Proposition 4: Bullying and humiliation in schools constrain the achievement of education outcomes. Let us now turn to schools where, globally, a number of practices heap indignity, humiliation and fear among students considered ‘weak’ or those who do not conform. Such indignity can play a crucial role in depressing educational outcomes. Various studies in the US and other countries have focused on forms of bullying and some have even tried to calculate the costs of bullying and harassment in schools, arguing that ‘when students feel emotionally or physically unsafe, attendance and grades can fall because of actual or psychosomatic illnesses, elective truancy, or dropping out. An increasingly negative climate can also lead to more vandalism as students look for an outlet to express their frustration, powerlessness, despair, anger, or fear.’15
A national school climate survey of self-reported sexual minority students in the US showed that those who had experienced high levels of in-school victimization based on their sexual orientation or gender expression also had poorer health and educational outcomes. Additionally, they had poorer grades and lower likelihood of pursing higher education. Finally, they were about three times as likely as other students to have missed school in the past month because of safety concerns, were less likely to feel a sense of belonging to their school community, and had lower levels of self-esteem and higher levels of depression and anxiety.16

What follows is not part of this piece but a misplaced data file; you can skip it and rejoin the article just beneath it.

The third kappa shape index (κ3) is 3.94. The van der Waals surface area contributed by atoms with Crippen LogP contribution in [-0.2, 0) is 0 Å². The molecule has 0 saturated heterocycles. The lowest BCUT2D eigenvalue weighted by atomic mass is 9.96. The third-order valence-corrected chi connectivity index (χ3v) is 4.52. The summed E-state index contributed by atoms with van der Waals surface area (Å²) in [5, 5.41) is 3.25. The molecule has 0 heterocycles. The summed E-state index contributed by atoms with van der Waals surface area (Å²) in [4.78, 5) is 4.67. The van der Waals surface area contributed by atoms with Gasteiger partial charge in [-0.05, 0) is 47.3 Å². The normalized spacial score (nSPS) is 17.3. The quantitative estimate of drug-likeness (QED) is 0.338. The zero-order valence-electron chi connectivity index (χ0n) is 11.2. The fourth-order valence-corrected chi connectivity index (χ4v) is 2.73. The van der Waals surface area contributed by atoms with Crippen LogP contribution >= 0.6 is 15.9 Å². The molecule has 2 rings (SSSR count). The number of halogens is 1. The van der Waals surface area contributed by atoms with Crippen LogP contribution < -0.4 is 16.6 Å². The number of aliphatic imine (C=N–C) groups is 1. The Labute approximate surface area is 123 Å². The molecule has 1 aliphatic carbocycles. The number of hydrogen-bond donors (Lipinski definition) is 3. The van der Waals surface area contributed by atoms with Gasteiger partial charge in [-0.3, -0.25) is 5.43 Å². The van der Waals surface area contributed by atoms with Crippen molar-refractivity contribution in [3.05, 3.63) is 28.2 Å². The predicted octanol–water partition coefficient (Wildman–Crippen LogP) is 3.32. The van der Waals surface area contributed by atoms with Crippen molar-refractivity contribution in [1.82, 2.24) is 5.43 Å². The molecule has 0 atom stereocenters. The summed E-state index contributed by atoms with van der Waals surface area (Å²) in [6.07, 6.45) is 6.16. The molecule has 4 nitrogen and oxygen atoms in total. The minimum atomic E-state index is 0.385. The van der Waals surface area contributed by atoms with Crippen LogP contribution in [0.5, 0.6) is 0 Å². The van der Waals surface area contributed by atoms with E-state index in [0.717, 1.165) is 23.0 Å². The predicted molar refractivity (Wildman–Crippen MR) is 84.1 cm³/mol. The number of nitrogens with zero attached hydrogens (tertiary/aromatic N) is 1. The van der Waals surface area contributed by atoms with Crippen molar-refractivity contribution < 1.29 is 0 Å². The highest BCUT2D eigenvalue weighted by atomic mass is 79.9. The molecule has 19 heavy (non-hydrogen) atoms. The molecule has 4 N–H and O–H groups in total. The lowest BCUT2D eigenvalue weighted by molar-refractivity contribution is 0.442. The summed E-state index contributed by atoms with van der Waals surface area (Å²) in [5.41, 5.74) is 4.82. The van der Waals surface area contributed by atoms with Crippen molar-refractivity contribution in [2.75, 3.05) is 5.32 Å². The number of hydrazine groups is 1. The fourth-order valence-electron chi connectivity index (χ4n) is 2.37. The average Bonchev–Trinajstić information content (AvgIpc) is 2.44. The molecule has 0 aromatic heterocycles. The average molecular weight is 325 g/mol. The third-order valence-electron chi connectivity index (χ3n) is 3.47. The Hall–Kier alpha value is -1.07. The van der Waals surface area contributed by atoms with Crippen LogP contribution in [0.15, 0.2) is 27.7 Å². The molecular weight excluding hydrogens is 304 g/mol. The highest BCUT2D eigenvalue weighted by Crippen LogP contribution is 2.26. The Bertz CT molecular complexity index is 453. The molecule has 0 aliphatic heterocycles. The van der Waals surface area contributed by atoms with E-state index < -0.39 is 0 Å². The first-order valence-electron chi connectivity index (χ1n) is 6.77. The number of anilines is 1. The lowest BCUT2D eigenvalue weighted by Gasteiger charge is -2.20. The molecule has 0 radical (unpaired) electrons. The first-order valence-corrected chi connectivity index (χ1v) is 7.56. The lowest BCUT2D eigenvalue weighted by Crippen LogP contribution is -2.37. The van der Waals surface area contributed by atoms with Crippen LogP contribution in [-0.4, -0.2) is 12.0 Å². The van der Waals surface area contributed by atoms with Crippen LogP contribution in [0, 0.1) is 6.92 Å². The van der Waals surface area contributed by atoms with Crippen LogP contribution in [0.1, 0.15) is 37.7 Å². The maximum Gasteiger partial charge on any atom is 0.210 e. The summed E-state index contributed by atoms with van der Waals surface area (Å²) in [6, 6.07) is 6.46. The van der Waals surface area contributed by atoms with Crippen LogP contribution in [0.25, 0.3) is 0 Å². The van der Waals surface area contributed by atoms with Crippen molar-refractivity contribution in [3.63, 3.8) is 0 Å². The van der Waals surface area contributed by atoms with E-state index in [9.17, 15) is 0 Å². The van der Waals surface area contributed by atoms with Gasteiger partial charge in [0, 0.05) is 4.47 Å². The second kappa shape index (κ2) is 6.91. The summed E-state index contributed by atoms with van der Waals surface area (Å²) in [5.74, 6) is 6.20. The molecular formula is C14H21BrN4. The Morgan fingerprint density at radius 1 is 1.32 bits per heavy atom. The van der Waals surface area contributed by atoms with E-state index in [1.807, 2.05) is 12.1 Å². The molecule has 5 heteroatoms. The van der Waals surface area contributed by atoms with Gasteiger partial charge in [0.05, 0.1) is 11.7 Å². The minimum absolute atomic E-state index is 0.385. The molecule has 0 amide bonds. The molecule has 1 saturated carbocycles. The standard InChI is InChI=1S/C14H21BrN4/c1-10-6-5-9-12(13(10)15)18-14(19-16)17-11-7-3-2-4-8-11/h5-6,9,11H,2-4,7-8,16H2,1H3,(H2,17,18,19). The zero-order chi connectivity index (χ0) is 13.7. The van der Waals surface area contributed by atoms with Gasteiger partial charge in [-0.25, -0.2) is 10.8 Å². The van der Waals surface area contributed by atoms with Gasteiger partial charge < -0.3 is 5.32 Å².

In India as well, some micro studies have pointed to forms of humiliation of Dalit students or students with disabilities, or even students who do not speak the mainstream language with ease. For instance, Nambissan’s careful ethnographic work highlights both the insidious and overt ways in which Dalit students are humiliated. She recounts such practices as preventing Dalit students from accessing facilities like water, differential participation in the classroom and in teachers’ assignment of responsibilities to students and differential teacher attention and support. Other forms of indignity include selective segregation of Dalit students, their overall silencing, through identification and naming. Both non-Dalit students and teachers may be complicit in these forms of humiliation.17 In another study, Hoff and Pandey used controlled experiments in a village in Uttar Pradesh where Dalit and non-Dalit junior high school students were asked to solve puzzles (mazes). While there was no difference in outcomes between the two groups of students to start with, the outcomes for Dalit students steadily worsened as their caste identity was made salient, indicating that the act of naming and then of segregation have deleterious consequences for excluded groups.18